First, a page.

The Argentinian Challenge

photo from Wikimedia Commons

photo from Wikimedia Commons

“Hey, did you know that I asked Tommy to teach me Argentine Tango?”  I eagerly told a friend a while back.  “You’re learning Argentine Tango?” he asked.  “Yeah,” I replied, still smiling happily.  His tone became frank, “I don’t know how you’ll do it.  I mean, increased physical contact makes you uncomfortable.”  An “alright” was all I could get out, not really knowing what else to say.  That stung a bit.  But he was a friend, so I brushed it off.  What I wish I would’ve said in that moment was “Challenge accepted,” with a big grin on my face.

That’s how I’ve always reacted to someone’s challenge.  I instantly want to try it just to prove them wrong.  Then, my rational side takes over and says, “Challenge yourself in order to become better.  Don’t do it just to avenge your ego.  That’s petty and stupid.  Do it for you.”  The rational side is right, but that doesn’t mean I can’t use his words as an extra motivator to pull through.  Tango Argentino is a challenge, both technically and personally.  It’s a completely different dance from its ballroom counterpart.  And my friend was right, more intimate physical contact did make me uncomfortable.  Notice the past tense?

I have never been—and still am not—a physically affectionate person.  I will gladly give you a hug if you want one, but I’m probably not going to be the one to initiate it.  My mother is the same way.  We both show love in our actions towards other people, but that’s different from a fear of physical touch.  I could point to several things and tell you what I think caused it, but that’s not the point.  Dancing has been such an immense blessing because it helped me conquer that fear.  It continually pushes me to go beyond my boundaries.  For example, when I first started dancing Ballroom Tango, I didn’t like the fact that I had to dance so close to my teacher.  I became even more chagrined when I found that the proper connection for the left hand was under the man’s right arm in a “hook”, practically in his armpit.  When I began dancing in closed position with Nick, I constantly thanked God that my complexion was dark.  Blushes don’t show as easily on darker surfaces.  It was only through more dancing that I realized the beauty of physical unity a dancer has with his or her partner.  It should be embraced, not shunned.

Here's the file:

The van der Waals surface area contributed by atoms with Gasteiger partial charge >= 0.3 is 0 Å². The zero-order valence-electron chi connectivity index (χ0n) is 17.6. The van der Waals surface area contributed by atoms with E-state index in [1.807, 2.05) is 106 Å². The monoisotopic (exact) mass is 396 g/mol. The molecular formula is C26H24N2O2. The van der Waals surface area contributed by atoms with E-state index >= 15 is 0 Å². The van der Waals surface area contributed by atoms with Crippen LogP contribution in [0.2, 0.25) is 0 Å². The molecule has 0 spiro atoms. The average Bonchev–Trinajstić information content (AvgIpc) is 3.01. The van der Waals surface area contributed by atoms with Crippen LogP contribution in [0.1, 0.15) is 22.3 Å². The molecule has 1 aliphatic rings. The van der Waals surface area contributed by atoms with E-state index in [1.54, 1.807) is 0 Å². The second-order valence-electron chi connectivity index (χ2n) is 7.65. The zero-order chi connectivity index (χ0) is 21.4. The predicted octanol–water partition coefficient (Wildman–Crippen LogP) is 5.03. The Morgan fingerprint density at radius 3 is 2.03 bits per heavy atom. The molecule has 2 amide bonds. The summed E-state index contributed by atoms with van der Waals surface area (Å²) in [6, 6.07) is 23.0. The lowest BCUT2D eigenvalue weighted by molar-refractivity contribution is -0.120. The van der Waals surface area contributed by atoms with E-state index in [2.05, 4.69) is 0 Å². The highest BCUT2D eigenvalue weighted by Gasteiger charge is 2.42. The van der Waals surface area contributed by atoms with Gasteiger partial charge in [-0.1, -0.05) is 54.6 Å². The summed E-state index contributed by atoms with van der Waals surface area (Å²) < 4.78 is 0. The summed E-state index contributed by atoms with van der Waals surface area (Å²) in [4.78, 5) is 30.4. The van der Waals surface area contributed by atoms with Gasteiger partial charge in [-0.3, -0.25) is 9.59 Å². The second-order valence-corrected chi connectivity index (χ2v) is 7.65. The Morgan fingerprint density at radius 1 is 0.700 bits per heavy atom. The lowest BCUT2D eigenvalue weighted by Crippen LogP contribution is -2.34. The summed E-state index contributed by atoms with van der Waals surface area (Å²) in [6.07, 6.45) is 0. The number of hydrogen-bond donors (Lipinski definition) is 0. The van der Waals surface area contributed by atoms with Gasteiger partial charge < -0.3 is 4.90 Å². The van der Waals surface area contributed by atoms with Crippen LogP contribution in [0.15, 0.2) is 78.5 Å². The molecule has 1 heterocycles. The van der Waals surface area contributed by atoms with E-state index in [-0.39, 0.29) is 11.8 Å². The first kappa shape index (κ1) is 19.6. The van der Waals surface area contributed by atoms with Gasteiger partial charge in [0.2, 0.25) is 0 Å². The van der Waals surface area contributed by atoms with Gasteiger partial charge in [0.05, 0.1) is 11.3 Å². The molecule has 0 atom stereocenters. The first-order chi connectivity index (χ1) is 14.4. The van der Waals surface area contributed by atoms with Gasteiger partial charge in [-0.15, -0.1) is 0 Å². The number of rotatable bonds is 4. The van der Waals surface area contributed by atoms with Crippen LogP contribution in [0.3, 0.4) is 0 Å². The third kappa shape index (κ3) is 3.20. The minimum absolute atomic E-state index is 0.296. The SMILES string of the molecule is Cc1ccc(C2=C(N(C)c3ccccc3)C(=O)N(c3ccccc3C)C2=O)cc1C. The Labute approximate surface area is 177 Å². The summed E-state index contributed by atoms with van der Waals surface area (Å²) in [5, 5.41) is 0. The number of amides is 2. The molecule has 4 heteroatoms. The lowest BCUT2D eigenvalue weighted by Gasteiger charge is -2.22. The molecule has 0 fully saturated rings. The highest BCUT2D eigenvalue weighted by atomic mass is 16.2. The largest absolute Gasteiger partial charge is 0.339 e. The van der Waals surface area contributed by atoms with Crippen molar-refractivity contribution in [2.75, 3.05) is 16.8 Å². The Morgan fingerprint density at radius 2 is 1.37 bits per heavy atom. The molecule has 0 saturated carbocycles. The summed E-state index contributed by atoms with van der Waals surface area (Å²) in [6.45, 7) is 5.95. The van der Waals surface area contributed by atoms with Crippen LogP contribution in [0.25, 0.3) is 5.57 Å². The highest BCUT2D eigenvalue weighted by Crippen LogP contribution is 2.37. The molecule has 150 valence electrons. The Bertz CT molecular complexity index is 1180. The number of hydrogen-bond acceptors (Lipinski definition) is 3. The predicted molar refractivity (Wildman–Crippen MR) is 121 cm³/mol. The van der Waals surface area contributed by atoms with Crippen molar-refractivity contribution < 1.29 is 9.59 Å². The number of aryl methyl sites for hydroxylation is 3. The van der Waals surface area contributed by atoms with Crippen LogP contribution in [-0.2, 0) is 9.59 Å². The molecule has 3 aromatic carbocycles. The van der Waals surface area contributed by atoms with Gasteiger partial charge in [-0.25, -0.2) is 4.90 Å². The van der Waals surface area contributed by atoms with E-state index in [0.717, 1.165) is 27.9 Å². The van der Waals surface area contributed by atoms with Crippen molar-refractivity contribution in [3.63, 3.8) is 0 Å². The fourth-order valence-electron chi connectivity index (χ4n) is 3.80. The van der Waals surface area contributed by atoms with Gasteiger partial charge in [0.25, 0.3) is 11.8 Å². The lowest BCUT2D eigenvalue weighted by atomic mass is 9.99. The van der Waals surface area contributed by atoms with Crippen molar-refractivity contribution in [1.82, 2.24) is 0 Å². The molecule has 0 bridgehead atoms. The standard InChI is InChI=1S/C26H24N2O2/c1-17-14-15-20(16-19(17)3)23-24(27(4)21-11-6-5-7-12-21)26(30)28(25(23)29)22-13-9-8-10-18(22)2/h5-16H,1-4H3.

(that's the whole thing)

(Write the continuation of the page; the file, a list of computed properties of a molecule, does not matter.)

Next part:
Speaking of embrace, why did I want to learn Tango Argentino?  One, I was curious, a more social form of Ballroom Tango?  Two, my inner tigress growled pleasurably when I found out it was more sensual than its counterpart, much to my dominant half’s embarrassment.  I took a group class when it was offered but found it frustrating, so mentally tucked it away.  That is until I saw Luis Bravo’s “Forever Tango”.  A feast for the eyes and ears, my inner tigress came to surface and persuaded me to be bold.  Shortly after, I asked Tommy to teach me “just for fun”.  Actually, that isn’t the whole reason.  Mostly, I wanted to learn how to flirt through acting.  What?  Why are you looking at me like that?  I am very much a woman, but I’m single and physically reserved.  Dance is a healthy way to release the feelings with the sweat.  Second, Tango Argentino presents a distinct challenge.  It’s an international dance, so I have to begin with my left foot forward, rather than my right foot back.  It also builds trust between partners because the man has to physically move the woman to her position.  When I think of following, the man does initiate, but the woman is still responsible for her movement.  Dances like Waltz have an “I-go-you-go” feel to them.  In TA, the woman does not move until the man decides to place her.  That’s the largest challenge.  Well it’s accepted, here I come!


P.S.: This post is longer because I’m leaving for Spring Break tomorrow.  I’ll be gone for a week.  Tango Argentino is my latest dancing obsession, so the plan for the next post is to go more in-depth into its character.


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